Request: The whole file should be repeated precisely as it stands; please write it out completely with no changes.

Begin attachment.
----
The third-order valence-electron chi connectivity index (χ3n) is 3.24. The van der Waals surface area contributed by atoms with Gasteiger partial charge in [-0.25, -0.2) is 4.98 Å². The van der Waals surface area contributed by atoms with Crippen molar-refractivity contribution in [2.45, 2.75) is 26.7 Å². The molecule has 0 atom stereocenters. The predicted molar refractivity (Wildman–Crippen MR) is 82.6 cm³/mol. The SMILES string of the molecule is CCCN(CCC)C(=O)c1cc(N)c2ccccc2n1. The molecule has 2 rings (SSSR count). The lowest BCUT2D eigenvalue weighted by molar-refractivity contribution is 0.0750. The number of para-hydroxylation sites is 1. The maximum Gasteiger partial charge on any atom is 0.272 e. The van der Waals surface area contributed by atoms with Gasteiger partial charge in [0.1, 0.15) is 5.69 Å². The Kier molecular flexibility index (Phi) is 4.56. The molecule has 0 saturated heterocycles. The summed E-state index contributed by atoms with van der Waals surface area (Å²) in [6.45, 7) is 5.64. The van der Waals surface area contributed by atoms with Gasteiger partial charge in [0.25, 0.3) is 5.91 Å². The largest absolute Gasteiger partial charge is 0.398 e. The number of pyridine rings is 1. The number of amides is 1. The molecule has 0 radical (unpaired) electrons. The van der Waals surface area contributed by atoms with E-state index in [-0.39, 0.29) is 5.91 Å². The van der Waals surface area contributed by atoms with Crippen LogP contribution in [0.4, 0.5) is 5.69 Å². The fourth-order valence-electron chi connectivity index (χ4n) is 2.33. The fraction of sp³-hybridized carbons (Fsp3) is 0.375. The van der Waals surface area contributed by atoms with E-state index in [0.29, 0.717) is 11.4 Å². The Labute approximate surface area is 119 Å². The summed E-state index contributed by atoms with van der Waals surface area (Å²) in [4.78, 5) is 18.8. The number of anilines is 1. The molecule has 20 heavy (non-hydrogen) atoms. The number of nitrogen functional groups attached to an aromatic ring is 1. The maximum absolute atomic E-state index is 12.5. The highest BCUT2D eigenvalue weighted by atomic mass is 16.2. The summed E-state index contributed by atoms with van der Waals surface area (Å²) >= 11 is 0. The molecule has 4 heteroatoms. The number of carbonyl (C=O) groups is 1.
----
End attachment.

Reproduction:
The third-order valence-electron chi connectivity index (χ3n) is 3.24. The van der Waals surface area contributed by atoms with Gasteiger partial charge in [-0.25, -0.2) is 4.98 Å². The van der Waals surface area contributed by atoms with Crippen molar-refractivity contribution in [2.45, 2.75) is 26.7 Å². The molecule has 0 atom stereocenters. The predicted molar refractivity (Wildman–Crippen MR) is 82.6 cm³/mol. The SMILES string of the molecule is CCCN(CCC)C(=O)c1cc(N)c2ccccc2n1. The molecule has 2 rings (SSSR count). The lowest BCUT2D eigenvalue weighted by molar-refractivity contribution is 0.0750. The number of para-hydroxylation sites is 1. The maximum Gasteiger partial charge on any atom is 0.272 e. The van der Waals surface area contributed by atoms with Gasteiger partial charge in [0.1, 0.15) is 5.69 Å². The Kier molecular flexibility index (Phi) is 4.56. The molecule has 0 saturated heterocycles. The summed E-state index contributed by atoms with van der Waals surface area (Å²) in [6.45, 7) is 5.64. The van der Waals surface area contributed by atoms with Gasteiger partial charge in [0.25, 0.3) is 5.91 Å². The largest absolute Gasteiger partial charge is 0.398 e. The number of pyridine rings is 1. The number of amides is 1. The molecule has 0 radical (unpaired) electrons. The van der Waals surface area contributed by atoms with E-state index in [-0.39, 0.29) is 5.91 Å². The van der Waals surface area contributed by atoms with Crippen LogP contribution in [0.4, 0.5) is 5.69 Å². The fourth-order valence-electron chi connectivity index (χ4n) is 2.33. The fraction of sp³-hybridized carbons (Fsp3) is 0.375. The van der Waals surface area contributed by atoms with E-state index in [0.29, 0.717) is 11.4 Å². The Labute approximate surface area is 119 Å². The summed E-state index contributed by atoms with van der Waals surface area (Å²) in [4.78, 5) is 18.8. The number of anilines is 1. The molecule has 20 heavy (non-hydrogen) atoms. The number of nitrogen functional groups attached to an aromatic ring is 1. The maximum absolute atomic E-state index is 12.5. The highest BCUT2D eigenvalue weighted by atomic mass is 16.2. The summed E-state index contributed by atoms with van der Waals surface area (Å²) >= 11 is 0. The molecule has 4 heteroatoms. The number of carbonyl (C=O) groups is 1.